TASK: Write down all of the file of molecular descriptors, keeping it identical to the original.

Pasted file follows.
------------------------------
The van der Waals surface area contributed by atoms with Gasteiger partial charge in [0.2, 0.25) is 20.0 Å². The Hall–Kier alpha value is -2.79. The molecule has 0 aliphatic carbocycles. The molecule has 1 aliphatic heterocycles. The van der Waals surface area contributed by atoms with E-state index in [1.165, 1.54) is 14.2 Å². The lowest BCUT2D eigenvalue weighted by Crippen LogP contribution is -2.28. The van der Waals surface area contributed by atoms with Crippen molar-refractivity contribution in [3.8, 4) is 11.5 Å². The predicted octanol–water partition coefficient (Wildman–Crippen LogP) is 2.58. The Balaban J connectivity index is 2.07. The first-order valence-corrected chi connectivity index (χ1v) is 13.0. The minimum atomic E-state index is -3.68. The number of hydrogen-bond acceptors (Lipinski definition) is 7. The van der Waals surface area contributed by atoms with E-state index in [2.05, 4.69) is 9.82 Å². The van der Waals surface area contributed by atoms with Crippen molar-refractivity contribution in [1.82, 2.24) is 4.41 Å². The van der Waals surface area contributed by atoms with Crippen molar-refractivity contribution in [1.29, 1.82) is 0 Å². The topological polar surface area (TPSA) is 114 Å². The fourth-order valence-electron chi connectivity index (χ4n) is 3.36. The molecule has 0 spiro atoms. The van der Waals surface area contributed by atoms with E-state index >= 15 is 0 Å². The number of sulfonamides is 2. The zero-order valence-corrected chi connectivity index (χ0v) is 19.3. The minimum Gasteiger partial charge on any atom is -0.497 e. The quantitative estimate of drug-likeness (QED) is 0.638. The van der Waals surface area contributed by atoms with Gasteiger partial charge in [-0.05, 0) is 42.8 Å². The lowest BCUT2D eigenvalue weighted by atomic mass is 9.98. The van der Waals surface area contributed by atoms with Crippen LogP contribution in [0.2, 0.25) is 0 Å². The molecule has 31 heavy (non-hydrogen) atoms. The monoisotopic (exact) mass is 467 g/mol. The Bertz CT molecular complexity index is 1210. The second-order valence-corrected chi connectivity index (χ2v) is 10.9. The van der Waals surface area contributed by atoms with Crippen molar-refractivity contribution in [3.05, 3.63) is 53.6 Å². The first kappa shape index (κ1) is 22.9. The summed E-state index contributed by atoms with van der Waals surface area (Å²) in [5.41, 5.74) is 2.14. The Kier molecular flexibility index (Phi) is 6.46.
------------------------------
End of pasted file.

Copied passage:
The van der Waals surface area contributed by atoms with Gasteiger partial charge in [0.2, 0.25) is 20.0 Å². The Hall–Kier alpha value is -2.79. The molecule has 0 aliphatic carbocycles. The molecule has 1 aliphatic heterocycles. The van der Waals surface area contributed by atoms with E-state index in [1.165, 1.54) is 14.2 Å². The lowest BCUT2D eigenvalue weighted by Crippen LogP contribution is -2.28. The van der Waals surface area contributed by atoms with Crippen molar-refractivity contribution in [3.8, 4) is 11.5 Å². The predicted octanol–water partition coefficient (Wildman–Crippen LogP) is 2.58. The Balaban J connectivity index is 2.07. The first-order valence-corrected chi connectivity index (χ1v) is 13.0. The minimum atomic E-state index is -3.68. The number of hydrogen-bond acceptors (Lipinski definition) is 7. The van der Waals surface area contributed by atoms with E-state index in [2.05, 4.69) is 9.82 Å². The van der Waals surface area contributed by atoms with Crippen molar-refractivity contribution in [1.82, 2.24) is 4.41 Å². The van der Waals surface area contributed by atoms with Crippen molar-refractivity contribution in [1.29, 1.82) is 0 Å². The topological polar surface area (TPSA) is 114 Å². The fourth-order valence-electron chi connectivity index (χ4n) is 3.36. The molecule has 0 spiro atoms. The van der Waals surface area contributed by atoms with E-state index >= 15 is 0 Å². The number of sulfonamides is 2. The zero-order valence-corrected chi connectivity index (χ0v) is 19.3. The minimum Gasteiger partial charge on any atom is -0.497 e. The quantitative estimate of drug-likeness (QED) is 0.638. The van der Waals surface area contributed by atoms with Gasteiger partial charge in [-0.05, 0) is 42.8 Å². The lowest BCUT2D eigenvalue weighted by atomic mass is 9.98. The van der Waals surface area contributed by atoms with Crippen LogP contribution in [0.2, 0.25) is 0 Å². The molecule has 31 heavy (non-hydrogen) atoms. The monoisotopic (exact) mass is 467 g/mol. The Bertz CT molecular complexity index is 1210. The second-order valence-corrected chi connectivity index (χ2v) is 10.9. The van der Waals surface area contributed by atoms with Crippen molar-refractivity contribution in [3.05, 3.63) is 53.6 Å². The first kappa shape index (κ1) is 22.9. The summed E-state index contributed by atoms with van der Waals surface area (Å²) in [5.41, 5.74) is 2.14. The Kier molecular flexibility index (Phi) is 6.46.